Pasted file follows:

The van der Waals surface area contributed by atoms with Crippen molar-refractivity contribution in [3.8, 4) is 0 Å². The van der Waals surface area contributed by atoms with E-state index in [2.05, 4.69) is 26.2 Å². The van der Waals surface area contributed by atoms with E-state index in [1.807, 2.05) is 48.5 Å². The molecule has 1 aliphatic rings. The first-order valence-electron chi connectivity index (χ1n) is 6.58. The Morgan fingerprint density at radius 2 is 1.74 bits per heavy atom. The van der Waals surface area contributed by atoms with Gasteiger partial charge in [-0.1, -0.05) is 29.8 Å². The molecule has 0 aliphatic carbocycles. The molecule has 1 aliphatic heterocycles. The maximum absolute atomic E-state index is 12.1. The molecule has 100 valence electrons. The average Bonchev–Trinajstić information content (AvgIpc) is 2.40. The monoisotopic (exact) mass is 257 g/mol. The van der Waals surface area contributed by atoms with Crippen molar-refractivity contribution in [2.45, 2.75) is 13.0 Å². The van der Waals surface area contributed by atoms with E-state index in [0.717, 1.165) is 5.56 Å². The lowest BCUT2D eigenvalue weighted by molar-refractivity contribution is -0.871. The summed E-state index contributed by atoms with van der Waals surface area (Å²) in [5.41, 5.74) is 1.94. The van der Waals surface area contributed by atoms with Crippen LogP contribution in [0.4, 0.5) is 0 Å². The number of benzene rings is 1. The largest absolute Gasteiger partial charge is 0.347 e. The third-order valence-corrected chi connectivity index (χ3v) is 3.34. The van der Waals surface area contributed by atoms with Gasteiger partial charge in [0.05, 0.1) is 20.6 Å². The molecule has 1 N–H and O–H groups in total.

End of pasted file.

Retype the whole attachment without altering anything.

The van der Waals surface area contributed by atoms with Crippen molar-refractivity contribution in [3.8, 4) is 0 Å². The van der Waals surface area contributed by atoms with E-state index in [2.05, 4.69) is 26.2 Å². The van der Waals surface area contributed by atoms with E-state index in [1.807, 2.05) is 48.5 Å². The molecule has 1 aliphatic rings. The first-order valence-electron chi connectivity index (χ1n) is 6.58. The Morgan fingerprint density at radius 2 is 1.74 bits per heavy atom. The van der Waals surface area contributed by atoms with Gasteiger partial charge in [-0.1, -0.05) is 29.8 Å². The molecule has 0 aliphatic carbocycles. The molecule has 1 aliphatic heterocycles. The maximum absolute atomic E-state index is 12.1. The molecule has 100 valence electrons. The average Bonchev–Trinajstić information content (AvgIpc) is 2.40. The monoisotopic (exact) mass is 257 g/mol. The van der Waals surface area contributed by atoms with Crippen molar-refractivity contribution in [2.45, 2.75) is 13.0 Å². The van der Waals surface area contributed by atoms with E-state index in [0.717, 1.165) is 5.56 Å². The lowest BCUT2D eigenvalue weighted by molar-refractivity contribution is -0.871. The summed E-state index contributed by atoms with van der Waals surface area (Å²) in [5.41, 5.74) is 1.94. The van der Waals surface area contributed by atoms with Crippen LogP contribution in [0.4, 0.5) is 0 Å². The number of benzene rings is 1. The largest absolute Gasteiger partial charge is 0.347 e. The third-order valence-corrected chi connectivity index (χ3v) is 3.34. The van der Waals surface area contributed by atoms with Gasteiger partial charge in [0.05, 0.1) is 20.6 Å². The molecule has 1 N–H and O–H groups in total.